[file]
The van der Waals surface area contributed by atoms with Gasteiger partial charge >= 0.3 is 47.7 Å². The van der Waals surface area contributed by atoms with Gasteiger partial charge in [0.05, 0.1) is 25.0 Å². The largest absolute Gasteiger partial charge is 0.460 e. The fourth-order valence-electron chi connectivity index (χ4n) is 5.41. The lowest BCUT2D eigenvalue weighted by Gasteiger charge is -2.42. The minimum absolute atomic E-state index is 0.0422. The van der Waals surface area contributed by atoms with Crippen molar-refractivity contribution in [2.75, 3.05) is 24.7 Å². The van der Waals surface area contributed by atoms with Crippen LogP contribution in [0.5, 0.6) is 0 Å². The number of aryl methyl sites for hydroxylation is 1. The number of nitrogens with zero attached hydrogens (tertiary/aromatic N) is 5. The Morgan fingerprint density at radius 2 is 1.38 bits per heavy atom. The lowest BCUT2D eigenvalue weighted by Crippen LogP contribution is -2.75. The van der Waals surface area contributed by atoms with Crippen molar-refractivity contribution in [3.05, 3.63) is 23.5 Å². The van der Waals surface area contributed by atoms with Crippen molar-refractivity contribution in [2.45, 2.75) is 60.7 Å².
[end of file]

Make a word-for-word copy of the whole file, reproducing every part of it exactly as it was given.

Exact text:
The van der Waals surface area contributed by atoms with Gasteiger partial charge >= 0.3 is 47.7 Å². The van der Waals surface area contributed by atoms with Gasteiger partial charge in [0.05, 0.1) is 25.0 Å². The largest absolute Gasteiger partial charge is 0.460 e. The fourth-order valence-electron chi connectivity index (χ4n) is 5.41. The lowest BCUT2D eigenvalue weighted by Gasteiger charge is -2.42. The minimum absolute atomic E-state index is 0.0422. The van der Waals surface area contributed by atoms with Crippen molar-refractivity contribution in [2.75, 3.05) is 24.7 Å². The van der Waals surface area contributed by atoms with Crippen LogP contribution in [0.5, 0.6) is 0 Å². The number of aryl methyl sites for hydroxylation is 1. The number of nitrogens with zero attached hydrogens (tertiary/aromatic N) is 5. The Morgan fingerprint density at radius 2 is 1.38 bits per heavy atom. The lowest BCUT2D eigenvalue weighted by Crippen LogP contribution is -2.75. The van der Waals surface area contributed by atoms with Crippen molar-refractivity contribution in [3.05, 3.63) is 23.5 Å². The van der Waals surface area contributed by atoms with Crippen molar-refractivity contribution in [2.45, 2.75) is 60.7 Å².